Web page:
January 15, 2019 - This is the 8th of the 9 main pages devoted to PCH 201 Wellness. Here you will find resources to make the most of your academic career, from study skills to dealing with distraction.
Today we have so much more to distract us from what we need to do, so I have provided extensive research evidence to show how the popular use of electronic devices is not good and negatively impacts not only a student's ability to study, but a student's GPA as well. You will have a chance to work on this in class!
"The more time the participants reported on using e-devices per day -- for instance, reading texts on their iPhone, watching TV, playing internet games, texting, or reading an eBook -- the less well they did when they tried to understand scientific texts."
The way people read on electronic devices may encourage them to pick up only bits and pieces of information from the material, while the comprehension of scientific information requires a more holistic approach to reading where the reader incorporates the information in a relational and structured way.
The top 10 skills that students need to succeed based on the authors' surveys of more than 8,000 teachers include:
"Even the smartest college students suffer academically when they use the Internet in class for non-academic purposes, finds new research by Michigan State University scholars.
"Students of all intellectual abilities should be responsible for not letting themselves be distracted by use of the Internet,"
"All students, regardless of intellectual ability, had lower exam scores the more they used the Internet for non-academic purposes such as reading the news, sending emails and posting Facebook updates."
"Of the top activities, respondents overall reported spending the most time texting (an average of 94.6 minutes a day), followed by sending emails (48.5 minutes), checking Facebook (38.6 minutes), surfing the Internet (34.4 minutes) and listening to their iPods. (26.9 minutes). (First 3 = 121.5 minutes, or 2 hours!)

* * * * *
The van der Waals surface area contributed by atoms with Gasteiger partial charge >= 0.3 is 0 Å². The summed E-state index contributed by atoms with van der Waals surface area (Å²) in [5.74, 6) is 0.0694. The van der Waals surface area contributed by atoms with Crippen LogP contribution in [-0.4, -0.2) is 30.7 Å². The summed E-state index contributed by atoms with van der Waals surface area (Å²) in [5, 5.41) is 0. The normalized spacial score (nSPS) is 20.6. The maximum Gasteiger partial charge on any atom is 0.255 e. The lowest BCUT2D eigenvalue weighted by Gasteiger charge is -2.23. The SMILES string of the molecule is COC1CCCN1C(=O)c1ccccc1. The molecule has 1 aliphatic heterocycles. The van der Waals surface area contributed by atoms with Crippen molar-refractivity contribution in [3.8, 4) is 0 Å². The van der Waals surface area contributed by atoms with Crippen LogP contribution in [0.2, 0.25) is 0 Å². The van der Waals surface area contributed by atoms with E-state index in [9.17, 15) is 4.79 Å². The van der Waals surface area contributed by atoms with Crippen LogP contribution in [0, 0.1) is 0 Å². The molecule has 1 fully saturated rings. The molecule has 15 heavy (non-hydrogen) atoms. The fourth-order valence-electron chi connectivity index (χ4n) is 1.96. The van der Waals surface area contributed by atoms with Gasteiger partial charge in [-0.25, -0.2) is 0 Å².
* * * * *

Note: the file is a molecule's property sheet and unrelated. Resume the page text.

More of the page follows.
Women spend more time on their cellphones. While that finding runs somewhat contrary to the traditional view that men are more invested in technology, "women may be more inclined to use cellphones for social reasons such as texting or emails to build relationships and have deeper conversations."
The men in the study, while more occupied with using their cellphones for utilitarian or entertainment purposes, "are not immune to the allure of social media," Roberts said. They spent time visiting such social networking sites as Facebook, Instagram and Twitter. Among reasons they used Twitter were to follow sports figures, catch up on the news "or, as one male student explained it, 'waste time,' " Roberts said."
"Students reported frequently searching for content not related to courses, using Facebook, emailing, talking on their cell phones, and texting while doing schoolwork. Hierarchical (blocked) linear regression analyses revealed that using Facebook and texting while doing schoolwork were
negatively associated with overall college GPA."
Computers and Education: The relationship between multitasking and academic performance http://blog.reyjunco.com/wp-content/uploads/2010/03/JuncoCottenMultitaskingFBTextCAE2012.pdf
"Early results show what most of us know implicitly: if you do two things at once, both efforts suffer.
In fact, multitasking is a misnomer. In most situations, the person juggling e-mail, text messaging, Facebook and a meeting is really doing something called �rapid toggling between tasks,� and is engaged in constant context switching.
The distraction of an interruption, combined with the brain drain of preparing for that interruption, made our test takers 20 percent dumber. That�s enough to turn a B-minus student (80 percent) into a failure (62 percent).